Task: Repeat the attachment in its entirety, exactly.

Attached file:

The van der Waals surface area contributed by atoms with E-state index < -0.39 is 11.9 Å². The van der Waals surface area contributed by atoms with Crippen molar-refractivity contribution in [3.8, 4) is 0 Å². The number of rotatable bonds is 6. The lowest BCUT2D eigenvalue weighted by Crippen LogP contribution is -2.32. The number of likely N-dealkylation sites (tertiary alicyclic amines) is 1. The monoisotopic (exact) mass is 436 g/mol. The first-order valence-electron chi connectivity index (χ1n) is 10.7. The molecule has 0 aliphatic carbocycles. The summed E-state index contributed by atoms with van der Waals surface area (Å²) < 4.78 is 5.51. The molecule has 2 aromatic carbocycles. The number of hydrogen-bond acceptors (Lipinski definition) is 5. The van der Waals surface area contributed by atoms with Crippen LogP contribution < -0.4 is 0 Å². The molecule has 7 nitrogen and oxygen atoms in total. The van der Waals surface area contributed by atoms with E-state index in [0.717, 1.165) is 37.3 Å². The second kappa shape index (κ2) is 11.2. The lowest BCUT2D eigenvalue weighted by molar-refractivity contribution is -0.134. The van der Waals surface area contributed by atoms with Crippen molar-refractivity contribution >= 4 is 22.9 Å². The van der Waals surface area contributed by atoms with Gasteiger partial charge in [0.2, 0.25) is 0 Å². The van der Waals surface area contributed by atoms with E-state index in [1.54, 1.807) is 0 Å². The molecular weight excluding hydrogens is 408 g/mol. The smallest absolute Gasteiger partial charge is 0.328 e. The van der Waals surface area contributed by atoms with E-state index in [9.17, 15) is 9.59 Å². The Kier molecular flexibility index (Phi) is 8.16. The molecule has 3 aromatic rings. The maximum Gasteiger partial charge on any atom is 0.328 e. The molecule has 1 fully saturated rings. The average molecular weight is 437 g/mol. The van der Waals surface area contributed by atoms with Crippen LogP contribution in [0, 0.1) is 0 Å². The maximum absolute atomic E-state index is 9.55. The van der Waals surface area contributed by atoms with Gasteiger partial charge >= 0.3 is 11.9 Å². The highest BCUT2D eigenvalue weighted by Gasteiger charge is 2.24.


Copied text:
The van der Waals surface area contributed by atoms with E-state index < -0.39 is 11.9 Å². The van der Waals surface area contributed by atoms with Crippen molar-refractivity contribution in [3.8, 4) is 0 Å². The number of rotatable bonds is 6. The lowest BCUT2D eigenvalue weighted by Crippen LogP contribution is -2.32. The number of likely N-dealkylation sites (tertiary alicyclic amines) is 1. The monoisotopic (exact) mass is 436 g/mol. The first-order valence-electron chi connectivity index (χ1n) is 10.7. The molecule has 0 aliphatic carbocycles. The summed E-state index contributed by atoms with van der Waals surface area (Å²) < 4.78 is 5.51. The molecule has 2 aromatic carbocycles. The number of hydrogen-bond acceptors (Lipinski definition) is 5. The van der Waals surface area contributed by atoms with Crippen LogP contribution < -0.4 is 0 Å². The molecule has 7 nitrogen and oxygen atoms in total. The van der Waals surface area contributed by atoms with E-state index in [0.717, 1.165) is 37.3 Å². The second kappa shape index (κ2) is 11.2. The lowest BCUT2D eigenvalue weighted by molar-refractivity contribution is -0.134. The van der Waals surface area contributed by atoms with Crippen molar-refractivity contribution >= 4 is 22.9 Å². The van der Waals surface area contributed by atoms with Gasteiger partial charge in [0.2, 0.25) is 0 Å². The van der Waals surface area contributed by atoms with E-state index in [1.54, 1.807) is 0 Å². The molecular weight excluding hydrogens is 408 g/mol. The smallest absolute Gasteiger partial charge is 0.328 e. The van der Waals surface area contributed by atoms with E-state index in [9.17, 15) is 9.59 Å². The Kier molecular flexibility index (Phi) is 8.16. The molecule has 3 aromatic rings. The maximum Gasteiger partial charge on any atom is 0.328 e. The molecule has 1 fully saturated rings. The average molecular weight is 437 g/mol. The van der Waals surface area contributed by atoms with Crippen LogP contribution in [0, 0.1) is 0 Å². The maximum absolute atomic E-state index is 9.55. The van der Waals surface area contributed by atoms with Gasteiger partial charge >= 0.3 is 11.9 Å². The highest BCUT2D eigenvalue weighted by Gasteiger charge is 2.24.